Terahertz laser frequency combs : devices and applications
Author(s)Yang, Yang,Ph. D.Massachusetts Institute of Technology. Department of Electrical Engineering and Computer Science.
Massachusetts Institute of Technology. Department of Electrical Engineering and Computer Science.
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In recent years, there has been growing interest in chip-scale frequency combs, such as micro-resonator combs and semiconductor mode-locked sources. From the mid-infrared to the terahertz regime, it has been shown that quantum cascade lasers (QCLs) are capable of forming a frequency comb state where dispersed cavity modes of the Fabry-Perot cavity are synchronized by third order nonlinearity. With proper dispersion engineering, we have shown that it is possible to create QCL frequency combs at terahertz wavelengths, which possess broadband coverage in a compact package. These QCL combs are particularly attractive as sources for high-sensitivity laser spectroscopy: by using a dual-comb technique, it is possible to perform broadband spectroscopy only using chip-scale components, making it an intriguing candidate for spectroscopic applications in the open field.Moreover, due to the semi-continuous nature of the temporal output from such combs, tracking the instantaneous phase and timing signals of the dual-comb waveform in the time domain becomes feasible. This enables a computational coherent averaging scheme of the dual-comb signal even without external reference. The first part of this thesis describes the development for better THz laser frequency combs. To realize all expectations in the spectroscopy applications using such devices, three main aspects of improvement are highly desired. First, the laser device should have a robust comb state that ideally can operate from device's threshold current, I[subscript th], to its maximum current, I[subscript m]. In addition, the comb states should have a broad spectral coverage: its bandwidth should cover at least an octave span to stabilize its carrier offset.Furthermore, the comb state should have a flexible tunability that allows tuning across the entire free spectral range for gapless sensing. All listed aspects are investigated during the course of this thesis and as a result, a THz QCL device featuring comb state performance over the entire lasing bias range has been demonstrated. Meanwhile, we show that, by compensating cavity dispersion up to higher orders, the comb bandwidth from the full dispersion compensated devices can reach 80 % of its gain bandwidth. One common method to achieve very broadband coverage relies on using the heterogeneous gain media. This comes at the cost of reduced peak gain and hampered temperature performance. Also, engineering the dispersion of such a broadband gain medium becomes extremely challenging, which might not lead to a broader comb coverage albeit its broader gain. However, a unique feature of the metal-metal waveguide is that it is completely agnostic about its bonded gain media.Therefore, it is possible to bond multiple gain media together onto the same chip. The lateral heterogeneous integration scheme is investigated as an alternative method to expand the comb's spectral coverage. We show that using this strategy we can couple the output of combs at vastly different wavelengths without the trade-off with its temperature performance, yet maintain a compact package. Dual-comb spectroscopy allows for high-resolution spectra to be measured over broad bandwidth, but in order to achieve high resolution and acquire low-uncertainty spectroscopic information, the capability for coherent averaging is of the most importance. An essential requirement for coherent averaging is the availability of a phase reference. Usually, this means that the combs' phase and timing errors must be measured and either minimized by stabilization or removed by correction.These hardware-based solutions often require extra electronic or optical components, thus complicates the overall system and further limits the technique's applicability. We demonstrate that it is possible to extract the phase and timing signals of a multiheterodyne spectrum in a completely computational fashion without any extra measurements, which can potentially simplify any dual-comb system. Other works in this thesis include the first proof-of-principle demonstration of THz dual-comb spectroscopy using laser frequency combs, THz hyper-spectral imaging for pharmaceutical compound identification, and the exploratory work on the development of the germanium-on-gallium arsenide platform, a passive on-chip platform showing potential to bridge the THz and mid-infrared regime.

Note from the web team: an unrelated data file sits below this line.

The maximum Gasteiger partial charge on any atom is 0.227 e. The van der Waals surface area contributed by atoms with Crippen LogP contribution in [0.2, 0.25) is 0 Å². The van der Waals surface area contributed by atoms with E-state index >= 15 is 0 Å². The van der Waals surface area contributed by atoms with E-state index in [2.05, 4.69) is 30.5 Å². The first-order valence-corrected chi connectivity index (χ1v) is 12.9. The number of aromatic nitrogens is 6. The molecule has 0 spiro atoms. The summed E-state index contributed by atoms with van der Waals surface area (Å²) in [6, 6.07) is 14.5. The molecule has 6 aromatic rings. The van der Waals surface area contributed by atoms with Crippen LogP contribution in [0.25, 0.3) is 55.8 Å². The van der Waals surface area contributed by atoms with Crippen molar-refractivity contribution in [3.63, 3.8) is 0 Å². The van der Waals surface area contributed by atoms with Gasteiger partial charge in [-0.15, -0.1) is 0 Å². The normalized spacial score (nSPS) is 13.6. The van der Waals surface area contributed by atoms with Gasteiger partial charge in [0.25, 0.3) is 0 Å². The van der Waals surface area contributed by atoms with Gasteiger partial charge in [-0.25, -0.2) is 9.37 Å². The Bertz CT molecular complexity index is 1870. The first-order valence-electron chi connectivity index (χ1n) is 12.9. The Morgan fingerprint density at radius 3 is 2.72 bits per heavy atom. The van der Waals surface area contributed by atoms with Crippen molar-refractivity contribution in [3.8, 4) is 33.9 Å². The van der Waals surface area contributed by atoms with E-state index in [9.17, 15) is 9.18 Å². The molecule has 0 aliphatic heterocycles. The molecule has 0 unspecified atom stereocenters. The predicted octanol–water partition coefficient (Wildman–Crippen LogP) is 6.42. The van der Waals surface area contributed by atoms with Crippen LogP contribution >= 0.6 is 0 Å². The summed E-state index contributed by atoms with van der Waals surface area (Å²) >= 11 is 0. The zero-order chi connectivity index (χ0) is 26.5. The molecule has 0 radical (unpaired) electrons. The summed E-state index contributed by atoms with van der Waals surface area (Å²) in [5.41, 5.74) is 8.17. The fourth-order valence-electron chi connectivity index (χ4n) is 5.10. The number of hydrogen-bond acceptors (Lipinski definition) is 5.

Thesis: Ph. D., Massachusetts Institute of Technology, Department of Electrical Engineering and Computer Science, 2019Cataloged from PDF version of thesis.Includes bibliographical references (pages 153-162).
DepartmentMassachusetts Institute of Technology. Department of Electrical Engineering and Computer Science
Massachusetts Institute of Technology
Electrical Engineering and Computer Science.